With many clients and a finite number of working hours, it is difficult to address all of the health care needs of every client in an immediate timeframe.  Prioritising appropriately is a learnt skill and the boundaries need to be set early in a placement.  The organisation may have a set of triage criteria available to start with or timeframes and goals set through negotiation with clients.  This is a key point to consider in any placement setting to ensure the right care is provided to the right client at the right time. 

Paternalism

Between clinical educators and students, there is often a power-relationship.  Given the clinical educator is often the assessor, they do hold more power than the student.  Likewise, a clinician can indirectly hold power in a professional relationship with a client.  This power can exist due to the clinician having a higher level of specific knowledge, the ability to decide regarding capacity or discharge from hospital or simply the ability to obtain access to other services.  It is vital to maintain equality in the therapeutic relationship through respect, trust and honesty so clients continue to actively participate and achieve their treatment goals.  At all times, clinicians must attempt to enable a consumer-driven service, facilitating recovery by identifying and reducing barriers where possible.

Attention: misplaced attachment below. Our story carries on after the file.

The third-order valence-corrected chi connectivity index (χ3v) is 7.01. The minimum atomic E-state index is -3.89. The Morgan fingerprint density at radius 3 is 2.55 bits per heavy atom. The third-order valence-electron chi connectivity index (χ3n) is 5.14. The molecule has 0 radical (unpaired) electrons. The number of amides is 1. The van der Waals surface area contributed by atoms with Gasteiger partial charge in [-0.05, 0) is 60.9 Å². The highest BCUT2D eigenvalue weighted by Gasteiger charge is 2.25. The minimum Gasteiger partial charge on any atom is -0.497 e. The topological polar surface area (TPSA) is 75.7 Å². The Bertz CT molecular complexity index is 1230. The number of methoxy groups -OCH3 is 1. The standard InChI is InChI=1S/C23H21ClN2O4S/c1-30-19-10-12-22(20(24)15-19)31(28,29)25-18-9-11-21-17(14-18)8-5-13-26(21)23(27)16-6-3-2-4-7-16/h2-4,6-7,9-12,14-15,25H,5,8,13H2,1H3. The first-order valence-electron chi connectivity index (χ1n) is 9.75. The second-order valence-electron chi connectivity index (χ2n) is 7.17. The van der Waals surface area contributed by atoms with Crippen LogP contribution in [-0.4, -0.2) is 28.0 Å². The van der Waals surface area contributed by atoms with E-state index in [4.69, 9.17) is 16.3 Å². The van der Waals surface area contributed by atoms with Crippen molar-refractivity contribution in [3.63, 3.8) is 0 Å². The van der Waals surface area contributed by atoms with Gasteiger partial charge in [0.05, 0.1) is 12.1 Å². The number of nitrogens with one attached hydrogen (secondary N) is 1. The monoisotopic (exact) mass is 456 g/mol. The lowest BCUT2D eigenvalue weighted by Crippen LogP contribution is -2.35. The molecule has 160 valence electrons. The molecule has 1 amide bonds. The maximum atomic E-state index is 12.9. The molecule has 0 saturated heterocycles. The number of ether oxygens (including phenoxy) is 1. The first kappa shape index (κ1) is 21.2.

There is a 'Professional Ethics' module on the Mental Health Professional Online Development website to prepare for this element of your placement. (Note:  These modules are free to complete, but require you to register as a user of the site)
 
(Note:  Students will need to join as a ClinEdAus member to access and log the guided reflection activities below.)

References:

  • National Association of Social Workers Association of Social Work Boards. (2013). Best Practice Standards in Social Work Supervision. Washington DC.
  • Pargiter, R. & Coverdale, J. (2007). The Ethical Dimension. In S. Bloch. & B. Singh (Eds.), Foundations of Clinical Psychiatry (2nd ed.) (pp.32-42). Melbourne: Melbourne University Press.